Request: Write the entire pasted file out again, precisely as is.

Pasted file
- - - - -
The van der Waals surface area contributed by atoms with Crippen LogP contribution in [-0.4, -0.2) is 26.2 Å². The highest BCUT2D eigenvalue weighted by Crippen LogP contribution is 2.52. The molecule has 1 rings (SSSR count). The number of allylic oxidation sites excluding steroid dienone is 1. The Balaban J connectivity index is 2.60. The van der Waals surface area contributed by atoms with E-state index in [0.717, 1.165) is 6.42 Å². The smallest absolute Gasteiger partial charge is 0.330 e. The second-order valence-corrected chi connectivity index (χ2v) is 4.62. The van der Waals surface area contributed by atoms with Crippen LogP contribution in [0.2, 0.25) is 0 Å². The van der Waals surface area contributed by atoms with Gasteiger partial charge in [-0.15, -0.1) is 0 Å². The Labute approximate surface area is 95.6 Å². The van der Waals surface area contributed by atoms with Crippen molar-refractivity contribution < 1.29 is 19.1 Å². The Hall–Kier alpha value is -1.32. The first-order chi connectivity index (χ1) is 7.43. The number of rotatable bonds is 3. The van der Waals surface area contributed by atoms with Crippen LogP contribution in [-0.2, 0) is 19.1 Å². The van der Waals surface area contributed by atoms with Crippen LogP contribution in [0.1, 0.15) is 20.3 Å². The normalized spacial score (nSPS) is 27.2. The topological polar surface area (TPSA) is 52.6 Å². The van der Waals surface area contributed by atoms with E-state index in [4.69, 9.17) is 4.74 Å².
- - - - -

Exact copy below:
The van der Waals surface area contributed by atoms with Crippen LogP contribution in [-0.4, -0.2) is 26.2 Å². The highest BCUT2D eigenvalue weighted by Crippen LogP contribution is 2.52. The molecule has 1 rings (SSSR count). The number of allylic oxidation sites excluding steroid dienone is 1. The Balaban J connectivity index is 2.60. The van der Waals surface area contributed by atoms with E-state index in [0.717, 1.165) is 6.42 Å². The smallest absolute Gasteiger partial charge is 0.330 e. The second-order valence-corrected chi connectivity index (χ2v) is 4.62. The van der Waals surface area contributed by atoms with Crippen LogP contribution in [0.2, 0.25) is 0 Å². The van der Waals surface area contributed by atoms with Gasteiger partial charge in [-0.15, -0.1) is 0 Å². The Labute approximate surface area is 95.6 Å². The van der Waals surface area contributed by atoms with Crippen molar-refractivity contribution < 1.29 is 19.1 Å². The Hall–Kier alpha value is -1.32. The first-order chi connectivity index (χ1) is 7.43. The number of rotatable bonds is 3. The van der Waals surface area contributed by atoms with Crippen LogP contribution in [-0.2, 0) is 19.1 Å². The van der Waals surface area contributed by atoms with Crippen LogP contribution in [0.1, 0.15) is 20.3 Å². The normalized spacial score (nSPS) is 27.2. The topological polar surface area (TPSA) is 52.6 Å². The van der Waals surface area contributed by atoms with E-state index in [4.69, 9.17) is 4.74 Å².